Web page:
Sizeism is discrimination based on a person’s size. It is a word that covers both discriminations based on height and weight. Its primary focus is on anybody whose size can be considered ‘abnormal’.
Like any other form of discrimination, e.g. gender and race, size-based discrimination; especially fat-shaming is rife. It is evident in the difference in opportunities that fat and slim people have.
Even in the media, there is not enough representation for all the different sizes that abound in the world. It has taken decades of activists and supporters of the anti-sizeism cause to even get to where we are today. Still, in the real world, there is too much work to be done; people with ‘abnormal body sizes’ still face prejudice in their daily lives. From using public transportation to school, work and being out in public.
Specific anti-discrimination laws to stop sizeism have not yet been passed. Judgment for being too short, too tall, too skinny or too fat falls under this category. There are so many stereotypes/problems associated with sizeism- like only tall people can play basketball. But we will look at those that solely affect the plus-size:
- That the plus-size body is undesirable: Nobody tries to see past the fat. The media has fed us with a false image of what humans; especially female bodies should look like. It is especially difficult for people and even you to see yourself as a sexual being. Finding love and acceptance as a plus-size woman is usually more laborious, but it is not impossible.
- Public facilities: most facilities are built based on the ‘socially accepted’ body type, e.g. elevators, doorways, toilets, staircases. Etc. Assumptions are made during the design of these facilities about the size (height and weight) of the users. Plus-size users are rarely factored in their plans and therefore, would eventually pose a problem.
- Sports: In many sports, weight requirements are prevalent. These restrictions, while necessary, have entirely excluded the plus-size person. Weight regulations were usually to balance the playing field for athletes and make the contests fair. Yet there seem to be very few categories for the plus-size.
- Health and Fitness: This is probably the most common misconception that a plus-size person can neither be fit nor healthy. Even when plus-size people are represented in the media, they are generally depicted as unhealthy or unfit. Even medical professionals sometimes have the same biases against fat people like the general population, which is why as a plus-size person when you go to the hospital, even with sicknesses that have nothing to do with size, the doctor will recommend weight loss automatically even when it has no bearing on your ill-health. Besides, it is very disrespectful to assume that every plus-size is trying to lose weight; it might just be the body they have desired all along. Unless you request fitness advice from a doctor, or your weight is in the way of your health, it is out of place and unprofessional.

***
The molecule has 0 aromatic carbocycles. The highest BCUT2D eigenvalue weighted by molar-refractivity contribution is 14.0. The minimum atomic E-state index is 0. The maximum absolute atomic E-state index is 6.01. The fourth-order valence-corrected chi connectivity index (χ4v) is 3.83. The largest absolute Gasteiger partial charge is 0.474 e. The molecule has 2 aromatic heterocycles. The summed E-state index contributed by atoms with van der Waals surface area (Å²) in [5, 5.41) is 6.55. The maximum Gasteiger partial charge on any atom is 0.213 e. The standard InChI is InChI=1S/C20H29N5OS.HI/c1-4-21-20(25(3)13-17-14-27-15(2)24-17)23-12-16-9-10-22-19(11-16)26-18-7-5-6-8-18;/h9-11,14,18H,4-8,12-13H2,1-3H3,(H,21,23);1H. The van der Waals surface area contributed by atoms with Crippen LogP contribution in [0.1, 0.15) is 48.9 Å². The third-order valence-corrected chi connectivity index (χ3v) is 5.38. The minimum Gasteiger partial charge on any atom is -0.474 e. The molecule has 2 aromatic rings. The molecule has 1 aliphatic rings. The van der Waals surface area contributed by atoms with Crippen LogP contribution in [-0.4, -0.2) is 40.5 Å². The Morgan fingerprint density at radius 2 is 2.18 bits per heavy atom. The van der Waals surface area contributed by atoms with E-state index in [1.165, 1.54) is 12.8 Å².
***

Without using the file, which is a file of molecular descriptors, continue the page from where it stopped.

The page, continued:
- Work: It is assumed that a fat person must be a lazy person. Compared to the slim person, it is more difficult for fat people to get employed. Of course, most spaces do not tolerate any form of discrimination. Still, a lot of the time, the personal prejudices of these hiring managers come to the surface during the employment process. After employment, you find yourself putting in extra work because you are sure to face additional scrutiny as a minor error would get you fired. It is a common belief that a plus-size person is lazy or faces work in a lackadaisical manner.
As far as sizeism goes, it is not a myth. It very much exists in this time and day. Sometimes you might begin to believe these things are true; maybe you deserve to be oppressed or discriminated against, and you even go as far as putting yourself down.
But to break down the walls of stereotypes, it has to start with you. The moment you realize your worth, your confidence returns, and you will able to set clear goals for yourself and clear every obstacle in your way. Remember, without you, there will be no variety on the planet. Imagine a world without the plus-size woman!
Photo credit: Houghton Mifflin Harcourt